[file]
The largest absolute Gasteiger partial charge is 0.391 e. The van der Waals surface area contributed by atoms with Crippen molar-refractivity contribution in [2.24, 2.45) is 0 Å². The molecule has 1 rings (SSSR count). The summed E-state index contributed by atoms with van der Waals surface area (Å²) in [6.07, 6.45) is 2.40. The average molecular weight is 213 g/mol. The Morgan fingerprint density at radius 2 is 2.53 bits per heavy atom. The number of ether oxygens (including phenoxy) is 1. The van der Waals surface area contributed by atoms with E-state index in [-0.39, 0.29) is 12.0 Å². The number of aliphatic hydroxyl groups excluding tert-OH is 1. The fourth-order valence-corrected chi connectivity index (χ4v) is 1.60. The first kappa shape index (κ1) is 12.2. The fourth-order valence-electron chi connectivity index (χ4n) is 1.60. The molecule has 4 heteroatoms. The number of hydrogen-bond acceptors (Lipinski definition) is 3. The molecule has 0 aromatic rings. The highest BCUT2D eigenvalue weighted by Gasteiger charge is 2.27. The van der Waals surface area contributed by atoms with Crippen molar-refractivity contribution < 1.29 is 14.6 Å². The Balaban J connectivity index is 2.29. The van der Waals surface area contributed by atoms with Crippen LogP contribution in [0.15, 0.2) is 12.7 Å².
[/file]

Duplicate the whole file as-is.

The largest absolute Gasteiger partial charge is 0.391 e. The van der Waals surface area contributed by atoms with Crippen molar-refractivity contribution in [2.24, 2.45) is 0 Å². The molecule has 1 rings (SSSR count). The summed E-state index contributed by atoms with van der Waals surface area (Å²) in [6.07, 6.45) is 2.40. The average molecular weight is 213 g/mol. The Morgan fingerprint density at radius 2 is 2.53 bits per heavy atom. The number of ether oxygens (including phenoxy) is 1. The van der Waals surface area contributed by atoms with E-state index in [-0.39, 0.29) is 12.0 Å². The number of aliphatic hydroxyl groups excluding tert-OH is 1. The fourth-order valence-corrected chi connectivity index (χ4v) is 1.60. The first kappa shape index (κ1) is 12.2. The fourth-order valence-electron chi connectivity index (χ4n) is 1.60. The molecule has 4 heteroatoms. The number of hydrogen-bond acceptors (Lipinski definition) is 3. The molecule has 0 aromatic rings. The highest BCUT2D eigenvalue weighted by Gasteiger charge is 2.27. The van der Waals surface area contributed by atoms with Crippen molar-refractivity contribution < 1.29 is 14.6 Å². The Balaban J connectivity index is 2.29. The van der Waals surface area contributed by atoms with Crippen LogP contribution in [0.15, 0.2) is 12.7 Å².